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Stop using woven bags for bagging cement – EPA directs manufacturing companies

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Dr Henry Kwabena Kokofu (right), Executive Director of the Environmental Protection Agency, addressing the press on plastic waste management in Accra

 

 

Source: GraphicOnline 

 

 

The Environmental Protection Agency (EPA) has directed cement manufacturing companies to stop using polypropylene (PP) woven bags for bagging cement.

The Executive Director of the EPA, Dr Henry Kwabena Kokofu, who gave that directive, said although PPs had properties that made them the preferred bagging material, they were harmful to the environment because the materials were non-biodegradable.

He said the directive had become necessary because some cement manufacturing companies had departed from the use of paper bags, which are degradable and environmentally friendly, to PP bags.

“We are sounding caution to the industry players that this will not be allowed to persist; we will prevent the use of this material through the use of law and regulations,” he stressed.

At a press briefing held in Accra yesterday, Dr Kokofu said the only permitted means of bagging cement was strictly the use of paper bags.

He explained that as a measure to control the use of PP bags by cement companies, the EPA was collaborating with the Ghana Standards Authority (GSA) and the Customs Division of the Ghana Revenue Authority (GRA) to ensure that the influx of those materials would be controlled to the minimum.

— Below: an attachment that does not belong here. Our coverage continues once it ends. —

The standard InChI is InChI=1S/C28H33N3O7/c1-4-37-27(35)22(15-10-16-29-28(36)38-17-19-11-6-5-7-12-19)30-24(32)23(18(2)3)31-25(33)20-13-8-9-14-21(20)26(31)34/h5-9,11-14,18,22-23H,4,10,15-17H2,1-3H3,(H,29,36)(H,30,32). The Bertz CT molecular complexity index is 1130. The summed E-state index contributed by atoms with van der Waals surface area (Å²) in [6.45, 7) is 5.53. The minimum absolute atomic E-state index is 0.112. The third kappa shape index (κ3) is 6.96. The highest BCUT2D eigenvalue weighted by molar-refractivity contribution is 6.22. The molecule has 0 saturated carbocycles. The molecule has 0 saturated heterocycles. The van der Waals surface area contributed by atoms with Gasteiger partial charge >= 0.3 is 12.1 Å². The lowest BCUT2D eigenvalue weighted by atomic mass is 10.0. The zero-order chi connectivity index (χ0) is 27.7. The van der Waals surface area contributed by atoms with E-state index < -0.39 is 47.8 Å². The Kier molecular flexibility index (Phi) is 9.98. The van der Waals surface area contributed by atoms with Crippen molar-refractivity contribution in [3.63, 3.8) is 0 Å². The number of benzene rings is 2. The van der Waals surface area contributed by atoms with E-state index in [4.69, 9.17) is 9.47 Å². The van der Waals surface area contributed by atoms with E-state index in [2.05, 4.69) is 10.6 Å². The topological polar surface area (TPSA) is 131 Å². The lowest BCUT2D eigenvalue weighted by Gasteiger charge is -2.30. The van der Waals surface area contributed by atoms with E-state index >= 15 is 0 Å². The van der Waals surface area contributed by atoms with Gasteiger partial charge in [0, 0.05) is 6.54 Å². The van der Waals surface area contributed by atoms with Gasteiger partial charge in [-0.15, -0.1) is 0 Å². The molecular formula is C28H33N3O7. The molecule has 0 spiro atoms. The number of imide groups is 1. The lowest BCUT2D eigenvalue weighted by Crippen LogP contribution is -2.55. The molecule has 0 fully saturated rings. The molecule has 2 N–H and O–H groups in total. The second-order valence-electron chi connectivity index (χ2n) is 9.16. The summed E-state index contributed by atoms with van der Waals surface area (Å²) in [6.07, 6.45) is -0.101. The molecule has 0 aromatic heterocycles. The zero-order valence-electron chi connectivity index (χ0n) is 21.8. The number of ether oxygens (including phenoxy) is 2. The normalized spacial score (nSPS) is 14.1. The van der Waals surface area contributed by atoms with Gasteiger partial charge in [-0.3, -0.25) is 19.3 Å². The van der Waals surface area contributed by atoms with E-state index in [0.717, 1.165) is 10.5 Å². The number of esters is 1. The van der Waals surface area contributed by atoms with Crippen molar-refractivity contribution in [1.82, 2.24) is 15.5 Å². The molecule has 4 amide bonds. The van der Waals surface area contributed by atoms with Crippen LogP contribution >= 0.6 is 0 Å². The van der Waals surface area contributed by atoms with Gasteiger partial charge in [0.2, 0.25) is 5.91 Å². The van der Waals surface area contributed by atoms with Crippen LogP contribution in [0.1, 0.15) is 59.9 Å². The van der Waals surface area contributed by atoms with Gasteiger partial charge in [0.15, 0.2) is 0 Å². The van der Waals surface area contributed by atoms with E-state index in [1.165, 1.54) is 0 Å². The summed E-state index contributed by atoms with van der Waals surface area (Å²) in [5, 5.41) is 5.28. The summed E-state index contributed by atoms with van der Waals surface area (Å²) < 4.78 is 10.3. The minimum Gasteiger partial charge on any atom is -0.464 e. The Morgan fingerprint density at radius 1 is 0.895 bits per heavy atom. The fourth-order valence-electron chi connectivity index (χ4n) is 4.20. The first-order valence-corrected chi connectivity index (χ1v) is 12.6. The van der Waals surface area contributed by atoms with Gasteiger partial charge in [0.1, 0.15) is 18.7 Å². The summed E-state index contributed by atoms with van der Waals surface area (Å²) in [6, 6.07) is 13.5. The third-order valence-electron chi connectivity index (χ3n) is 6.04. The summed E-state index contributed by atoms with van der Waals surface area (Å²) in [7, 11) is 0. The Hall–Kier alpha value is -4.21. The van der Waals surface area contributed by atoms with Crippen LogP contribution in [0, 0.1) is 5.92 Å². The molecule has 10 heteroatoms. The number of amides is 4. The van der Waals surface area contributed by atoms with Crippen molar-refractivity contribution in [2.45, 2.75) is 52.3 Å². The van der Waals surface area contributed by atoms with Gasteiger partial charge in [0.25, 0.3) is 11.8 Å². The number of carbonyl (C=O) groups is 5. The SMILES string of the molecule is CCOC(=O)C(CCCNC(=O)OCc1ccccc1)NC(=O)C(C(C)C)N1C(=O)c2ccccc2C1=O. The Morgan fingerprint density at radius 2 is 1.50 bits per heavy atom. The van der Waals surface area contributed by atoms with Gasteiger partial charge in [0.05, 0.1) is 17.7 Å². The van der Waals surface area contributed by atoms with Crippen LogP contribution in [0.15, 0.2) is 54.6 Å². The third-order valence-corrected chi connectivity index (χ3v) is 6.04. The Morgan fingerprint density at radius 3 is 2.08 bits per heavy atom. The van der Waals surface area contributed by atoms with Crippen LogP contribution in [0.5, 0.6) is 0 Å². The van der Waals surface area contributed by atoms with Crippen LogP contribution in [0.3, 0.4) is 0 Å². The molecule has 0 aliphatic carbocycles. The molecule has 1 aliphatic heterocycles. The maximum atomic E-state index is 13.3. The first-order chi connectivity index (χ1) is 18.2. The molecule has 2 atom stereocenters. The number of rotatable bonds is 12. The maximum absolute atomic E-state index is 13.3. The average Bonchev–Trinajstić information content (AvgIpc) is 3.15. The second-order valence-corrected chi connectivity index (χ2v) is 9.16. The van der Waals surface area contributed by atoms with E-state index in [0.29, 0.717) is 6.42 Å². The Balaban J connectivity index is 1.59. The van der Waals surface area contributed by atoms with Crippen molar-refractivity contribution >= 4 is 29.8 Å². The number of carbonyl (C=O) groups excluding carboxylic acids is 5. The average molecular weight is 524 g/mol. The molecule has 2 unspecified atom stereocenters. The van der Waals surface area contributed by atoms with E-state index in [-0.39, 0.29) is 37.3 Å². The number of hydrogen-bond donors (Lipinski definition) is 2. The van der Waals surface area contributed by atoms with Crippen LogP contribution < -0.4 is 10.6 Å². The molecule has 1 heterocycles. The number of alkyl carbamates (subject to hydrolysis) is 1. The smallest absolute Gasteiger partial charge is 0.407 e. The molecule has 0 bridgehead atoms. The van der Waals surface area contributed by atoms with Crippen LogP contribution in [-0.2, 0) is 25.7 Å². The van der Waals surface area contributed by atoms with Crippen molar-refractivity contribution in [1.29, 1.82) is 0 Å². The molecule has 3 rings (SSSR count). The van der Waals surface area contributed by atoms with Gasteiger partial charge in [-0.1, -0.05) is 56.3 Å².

“There are some materials in the system already, so together with the GRA, we will put a team together to know which companies brought them into the country and are using them,” he said.

He added that the culprits would be made to bear the cost of the proper disposal of those materials.

“With the materials that are already in the system, the EPA and the GSA will identify cement companies that are bagging with those PP bags and use the polluter pays principle to ensure that they bear the cost of proper disposal,” he said.

On the other hand, he said the EPA would work with the Customs Division of GRA to control the importation of the PP material.

“We will let Customs know that the PP materials are being controlled so bringing them into the country must be strictly under control.

We need to know who is bringing it in, the quantity being brought into the country and the methods of disposal.

If we are satisfied, we can then allow some level of it to be brought in, otherwise it will not be allowed,” he added.

Dr Kokofu also said EPA and the Ministry of Environment, Science, Technology and Innovation (MESTI) were concerned about the general issue of plastic waste pollution menace in the country.

He said it was in that regard that the national plastic management policy had been developed.

“The MESTI minister will soon engage members of the public and stakeholders for the full implementation of this policy,” he added.

Particularly, he said the single-use and under 20 micron plastics posed environmental and health threats, including being a nuisance to the marine ecosystem.

 

Source: www.graphic.com.gh